- I’m reposting this because after a recent discussion, some folks wanted me to post it again so they could find it. So here. I have also updated it a bit.
We use the term pride so often that I think we have thoroughly watered down its definition and by extension its implication as well. I am not talking about what many call positive pride, which I think should be given a better description anyway, but I am referring to the negative pride here.
When people make reference to themselves unduly, we call them proud simply because they have tried to highlight their abilities to the disgust of others, for whatever reason. We also make judgments on people about pride from what we see in their appearance or in their actions. I particularly do not like seeing men who wear conspicuous jewelry as I tend to think they are acting like peacocks and attracting too much attention. I would normally call that a form of pride and write off such persons as lacking in self control and hence proud as well. What error. Even though I still do not believe men should wear jewelry (in my infantile opinion), except for their wedding bands or watches (if that is even necessary), but those bling bling by no way or measure tell the state of a man’s heart.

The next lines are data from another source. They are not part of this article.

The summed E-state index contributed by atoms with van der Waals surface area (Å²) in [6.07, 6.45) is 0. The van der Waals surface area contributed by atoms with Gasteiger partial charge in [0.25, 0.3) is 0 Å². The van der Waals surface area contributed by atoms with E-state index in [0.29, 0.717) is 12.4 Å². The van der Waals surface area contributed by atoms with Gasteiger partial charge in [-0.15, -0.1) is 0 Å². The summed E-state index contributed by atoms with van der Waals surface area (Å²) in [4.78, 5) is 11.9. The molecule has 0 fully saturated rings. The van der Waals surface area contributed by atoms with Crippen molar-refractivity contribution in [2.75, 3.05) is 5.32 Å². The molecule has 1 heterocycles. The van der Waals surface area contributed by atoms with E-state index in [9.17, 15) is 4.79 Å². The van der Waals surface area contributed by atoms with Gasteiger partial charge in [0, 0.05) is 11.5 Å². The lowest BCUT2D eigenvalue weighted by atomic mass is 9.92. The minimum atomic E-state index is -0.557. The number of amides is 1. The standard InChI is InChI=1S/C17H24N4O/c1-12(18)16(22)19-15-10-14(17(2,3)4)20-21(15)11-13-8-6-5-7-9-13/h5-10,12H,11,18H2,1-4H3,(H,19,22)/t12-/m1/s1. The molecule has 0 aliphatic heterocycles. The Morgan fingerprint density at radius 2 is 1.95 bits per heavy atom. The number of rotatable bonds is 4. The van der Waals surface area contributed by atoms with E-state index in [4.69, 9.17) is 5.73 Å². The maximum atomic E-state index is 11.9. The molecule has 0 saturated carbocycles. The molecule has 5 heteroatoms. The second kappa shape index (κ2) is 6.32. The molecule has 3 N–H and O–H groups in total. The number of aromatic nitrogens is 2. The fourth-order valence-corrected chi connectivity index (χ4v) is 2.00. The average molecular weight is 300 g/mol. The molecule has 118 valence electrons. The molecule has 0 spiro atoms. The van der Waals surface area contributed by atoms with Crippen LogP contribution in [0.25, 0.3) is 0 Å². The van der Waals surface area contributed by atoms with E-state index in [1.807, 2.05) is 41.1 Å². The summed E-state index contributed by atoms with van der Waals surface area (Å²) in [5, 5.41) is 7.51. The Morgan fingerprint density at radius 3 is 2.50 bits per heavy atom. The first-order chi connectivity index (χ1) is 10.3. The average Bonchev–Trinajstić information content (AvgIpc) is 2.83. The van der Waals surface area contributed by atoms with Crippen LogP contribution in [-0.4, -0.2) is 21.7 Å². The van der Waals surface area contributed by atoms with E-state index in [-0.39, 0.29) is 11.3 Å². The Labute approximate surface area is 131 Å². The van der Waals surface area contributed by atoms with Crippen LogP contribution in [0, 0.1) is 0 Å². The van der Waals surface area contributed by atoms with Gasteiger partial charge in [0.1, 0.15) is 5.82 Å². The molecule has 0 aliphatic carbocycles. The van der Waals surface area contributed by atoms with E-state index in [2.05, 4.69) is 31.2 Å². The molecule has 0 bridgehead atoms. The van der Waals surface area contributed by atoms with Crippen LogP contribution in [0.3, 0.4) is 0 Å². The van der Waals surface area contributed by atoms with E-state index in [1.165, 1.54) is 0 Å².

In the same vein, we are quick to point out a proud man by his actions or by his speech. Some people are very conscious of how many times a person uses the first person pronoun in a given conversation or speech. Especially in religious institutions where there is a higher consciousness of character, one becomes sensitive to those who do not ‘humble’ themselves after those preconceived notions of humility.